We’ve been arguing in favor of something like this for some time, and when Doug pointed me to this article, it was somewhat encouraging–but unfortunately the forces working against the lagoon’s best interests are well monied and have Mayor Brugnaro’s backing.
6 thoughts on “Venice’s Cruise Ship Problem: This Is What Should Happen”
I don’t think I’ll see a solution in my lifetime! Common sense just can’t triumph over “Follow the money”.
If we can’t collectively appreciate the need to preserve Venice, I can’t imagine humanity has much self preservation instinct left. Sad.
The cruise ships make Venice unbearable, too many people in too condensed a time frame, it must be so hard on this fragile city, the locals, the built environment and the ecosystem of the lagoon, and i don’t know that they will be spending, I see them with their packed lunches from the ship…and i hate to think of the potential for an oil spill, the costa concordia was not long ago…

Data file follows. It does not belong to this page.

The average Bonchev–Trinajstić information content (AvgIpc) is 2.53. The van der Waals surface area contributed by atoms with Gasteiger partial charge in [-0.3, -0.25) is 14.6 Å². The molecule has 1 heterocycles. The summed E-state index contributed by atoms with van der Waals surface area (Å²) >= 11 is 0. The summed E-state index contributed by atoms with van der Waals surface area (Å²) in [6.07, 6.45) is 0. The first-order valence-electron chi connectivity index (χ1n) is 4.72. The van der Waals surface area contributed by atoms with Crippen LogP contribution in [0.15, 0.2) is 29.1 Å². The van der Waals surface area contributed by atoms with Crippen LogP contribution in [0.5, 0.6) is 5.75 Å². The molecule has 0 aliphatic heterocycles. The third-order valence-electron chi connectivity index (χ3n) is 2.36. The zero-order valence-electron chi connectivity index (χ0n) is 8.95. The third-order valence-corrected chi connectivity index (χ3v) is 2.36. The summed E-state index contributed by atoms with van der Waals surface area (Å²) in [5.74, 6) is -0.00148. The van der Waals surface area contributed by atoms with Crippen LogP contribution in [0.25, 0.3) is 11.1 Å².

I was reading something pretty definitive a few weeks back that made clear how little help the cruise ship denizens were actually giving the Venetian economy. If you’re winning an enoteca or an osteria and not a tourist trap near San Marco, they’re just not helping at all.
The cruise ships are destroying Venice. There are more than enough tourists. The people on the cruise ships spend very little money on land!
It’s so true; I’ll have to find it, but Dream of Venice posted a couple months ago an article about just how little the cruise ships were actually contributing to the local economy.